Back from WWW2006Marta Sabou, Monday 05 June 2006 | Annotate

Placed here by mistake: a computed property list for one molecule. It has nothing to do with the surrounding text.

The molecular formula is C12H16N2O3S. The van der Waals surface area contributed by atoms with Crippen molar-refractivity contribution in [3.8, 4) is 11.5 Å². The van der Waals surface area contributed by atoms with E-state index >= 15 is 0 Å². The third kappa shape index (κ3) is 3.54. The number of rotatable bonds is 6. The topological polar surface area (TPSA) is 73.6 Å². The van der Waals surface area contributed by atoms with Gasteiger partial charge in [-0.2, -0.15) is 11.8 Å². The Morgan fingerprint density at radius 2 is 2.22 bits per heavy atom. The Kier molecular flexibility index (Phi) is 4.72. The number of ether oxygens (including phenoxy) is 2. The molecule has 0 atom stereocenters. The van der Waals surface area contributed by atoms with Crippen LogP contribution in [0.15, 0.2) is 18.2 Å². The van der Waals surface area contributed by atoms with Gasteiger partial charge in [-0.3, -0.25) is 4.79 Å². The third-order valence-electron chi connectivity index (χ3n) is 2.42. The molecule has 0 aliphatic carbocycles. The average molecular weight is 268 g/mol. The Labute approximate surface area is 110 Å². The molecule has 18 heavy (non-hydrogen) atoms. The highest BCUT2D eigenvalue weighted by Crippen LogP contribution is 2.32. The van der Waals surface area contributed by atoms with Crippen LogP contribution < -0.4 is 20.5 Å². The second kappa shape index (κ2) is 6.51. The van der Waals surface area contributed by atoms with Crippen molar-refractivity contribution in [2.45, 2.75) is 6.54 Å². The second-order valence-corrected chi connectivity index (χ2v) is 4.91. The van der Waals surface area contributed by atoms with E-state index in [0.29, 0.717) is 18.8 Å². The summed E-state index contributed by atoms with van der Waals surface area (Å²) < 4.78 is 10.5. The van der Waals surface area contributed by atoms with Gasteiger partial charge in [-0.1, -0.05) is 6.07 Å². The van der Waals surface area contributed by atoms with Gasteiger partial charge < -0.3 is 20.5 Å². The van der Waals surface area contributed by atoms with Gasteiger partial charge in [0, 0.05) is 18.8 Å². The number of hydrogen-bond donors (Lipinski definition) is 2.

The main conference about Web technology, WWW, has been held in Edinburgh one week ago. This conference series has a major impact on the development of the Web and acts as a meeting place of all interested parties: the W3C, academics that pursue Web related issues and the major inductry players such as Google, Yahoo and Amazon. Unlike in previous years, this year’s conference was different in many aspects: * an extremely rich program with several invited talk and panel sessions running in parallel with tutorials, W3C tracks, development tracks and (almost forgot!) the actual research track. The proceedings as well as the slides of the invited talks are available online at http://www2006.org/. The invited talks have been centred on a couple of key themes, each theme spanning for a whole day: security, education, health etc.. *Increased industry participation: indicated by the large number of sponsors, several papers from Google, Amazon, Yahoo and Microsoft and generally suit-wearing folks. The program also reflected very much this industry oriented organisation by reducing the research tracks in favour of panels and invited talks (most often from industry players). *extensive news coverage: see a collection of news articles at http://www2006.org/wiki/w/In_the_News; * very expensive!!! - 250£ a day registration fee. The Semantic Web was one of the hot topics of the conference – many people working on xml and searching that I met were desperate to ask about ontologies and the SW. But even bigger than SW, this year’s madness was the tagging phenomena = the workshop organized on this topic has received 60 (!) submissions. (The workshop papers are also available online for those of you interested in the topic). More generally, exploiting the social facets of the web has been also addressed by one of the research tracks. There has also been, undoubtedly, much speculation about bringing together tagging and the SW. I have attended a panel on this topic which meant to be “controversial” but ended with everybody agreeing that the way forward is in combining these two technologies. Overall, I was quite impressed with the technical level of the talks and maybe the only regret was not too see any paper from KMi during the whole conference. I hope this will change by the next year!